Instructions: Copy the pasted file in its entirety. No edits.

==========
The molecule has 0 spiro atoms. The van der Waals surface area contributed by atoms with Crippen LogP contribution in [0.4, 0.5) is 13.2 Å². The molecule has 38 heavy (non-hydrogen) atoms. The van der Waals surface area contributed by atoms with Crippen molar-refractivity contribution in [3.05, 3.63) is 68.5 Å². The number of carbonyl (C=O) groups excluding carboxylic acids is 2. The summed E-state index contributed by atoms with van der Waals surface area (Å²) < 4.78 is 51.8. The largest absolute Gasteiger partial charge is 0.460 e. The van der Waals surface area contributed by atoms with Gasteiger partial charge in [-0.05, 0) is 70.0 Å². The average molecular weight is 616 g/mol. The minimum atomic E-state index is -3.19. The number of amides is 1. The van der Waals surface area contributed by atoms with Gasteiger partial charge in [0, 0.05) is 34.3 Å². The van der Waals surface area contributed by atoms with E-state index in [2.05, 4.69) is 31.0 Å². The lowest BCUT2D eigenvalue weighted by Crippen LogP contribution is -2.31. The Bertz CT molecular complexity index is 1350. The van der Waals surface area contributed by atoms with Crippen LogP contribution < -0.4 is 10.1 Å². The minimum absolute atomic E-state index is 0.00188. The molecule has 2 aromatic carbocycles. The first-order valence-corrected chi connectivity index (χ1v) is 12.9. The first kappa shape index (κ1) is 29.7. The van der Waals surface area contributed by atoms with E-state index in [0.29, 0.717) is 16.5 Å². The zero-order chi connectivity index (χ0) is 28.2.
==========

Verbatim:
The molecule has 0 spiro atoms. The van der Waals surface area contributed by atoms with Crippen LogP contribution in [0.4, 0.5) is 13.2 Å². The molecule has 38 heavy (non-hydrogen) atoms. The van der Waals surface area contributed by atoms with Crippen molar-refractivity contribution in [3.05, 3.63) is 68.5 Å². The number of carbonyl (C=O) groups excluding carboxylic acids is 2. The summed E-state index contributed by atoms with van der Waals surface area (Å²) < 4.78 is 51.8. The largest absolute Gasteiger partial charge is 0.460 e. The van der Waals surface area contributed by atoms with Gasteiger partial charge in [-0.05, 0) is 70.0 Å². The average molecular weight is 616 g/mol. The minimum atomic E-state index is -3.19. The number of amides is 1. The van der Waals surface area contributed by atoms with Gasteiger partial charge in [0, 0.05) is 34.3 Å². The van der Waals surface area contributed by atoms with E-state index in [2.05, 4.69) is 31.0 Å². The lowest BCUT2D eigenvalue weighted by Crippen LogP contribution is -2.31. The Bertz CT molecular complexity index is 1350. The van der Waals surface area contributed by atoms with Crippen LogP contribution < -0.4 is 10.1 Å². The minimum absolute atomic E-state index is 0.00188. The molecule has 2 aromatic carbocycles. The first-order valence-corrected chi connectivity index (χ1v) is 12.9. The first kappa shape index (κ1) is 29.7. The van der Waals surface area contributed by atoms with E-state index in [0.29, 0.717) is 16.5 Å². The zero-order chi connectivity index (χ0) is 28.2.